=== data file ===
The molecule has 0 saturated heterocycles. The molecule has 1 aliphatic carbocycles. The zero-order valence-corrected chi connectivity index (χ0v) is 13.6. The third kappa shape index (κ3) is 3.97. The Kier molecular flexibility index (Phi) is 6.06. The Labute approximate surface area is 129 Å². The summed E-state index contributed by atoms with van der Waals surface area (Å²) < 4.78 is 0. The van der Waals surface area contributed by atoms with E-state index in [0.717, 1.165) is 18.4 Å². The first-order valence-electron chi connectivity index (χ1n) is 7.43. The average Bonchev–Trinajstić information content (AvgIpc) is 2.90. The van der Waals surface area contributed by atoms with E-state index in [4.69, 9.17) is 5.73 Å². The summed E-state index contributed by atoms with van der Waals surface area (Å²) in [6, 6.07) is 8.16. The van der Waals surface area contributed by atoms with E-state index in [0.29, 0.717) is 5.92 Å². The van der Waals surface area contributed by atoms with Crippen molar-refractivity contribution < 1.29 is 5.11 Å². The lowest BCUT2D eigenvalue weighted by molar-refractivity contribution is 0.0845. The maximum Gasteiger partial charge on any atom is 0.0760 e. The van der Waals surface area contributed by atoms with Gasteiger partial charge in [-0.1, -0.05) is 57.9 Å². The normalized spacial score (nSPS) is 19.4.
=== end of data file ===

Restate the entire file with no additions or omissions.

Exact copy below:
The molecule has 0 saturated heterocycles. The molecule has 1 aliphatic carbocycles. The zero-order valence-corrected chi connectivity index (χ0v) is 13.6. The third kappa shape index (κ3) is 3.97. The Kier molecular flexibility index (Phi) is 6.06. The Labute approximate surface area is 129 Å². The summed E-state index contributed by atoms with van der Waals surface area (Å²) < 4.78 is 0. The van der Waals surface area contributed by atoms with E-state index in [0.717, 1.165) is 18.4 Å². The first-order valence-electron chi connectivity index (χ1n) is 7.43. The average Bonchev–Trinajstić information content (AvgIpc) is 2.90. The van der Waals surface area contributed by atoms with E-state index in [4.69, 9.17) is 5.73 Å². The summed E-state index contributed by atoms with van der Waals surface area (Å²) in [6, 6.07) is 8.16. The van der Waals surface area contributed by atoms with E-state index in [0.29, 0.717) is 5.92 Å². The van der Waals surface area contributed by atoms with Crippen molar-refractivity contribution < 1.29 is 5.11 Å². The lowest BCUT2D eigenvalue weighted by molar-refractivity contribution is 0.0845. The maximum Gasteiger partial charge on any atom is 0.0760 e. The van der Waals surface area contributed by atoms with Gasteiger partial charge in [-0.1, -0.05) is 57.9 Å². The normalized spacial score (nSPS) is 19.4.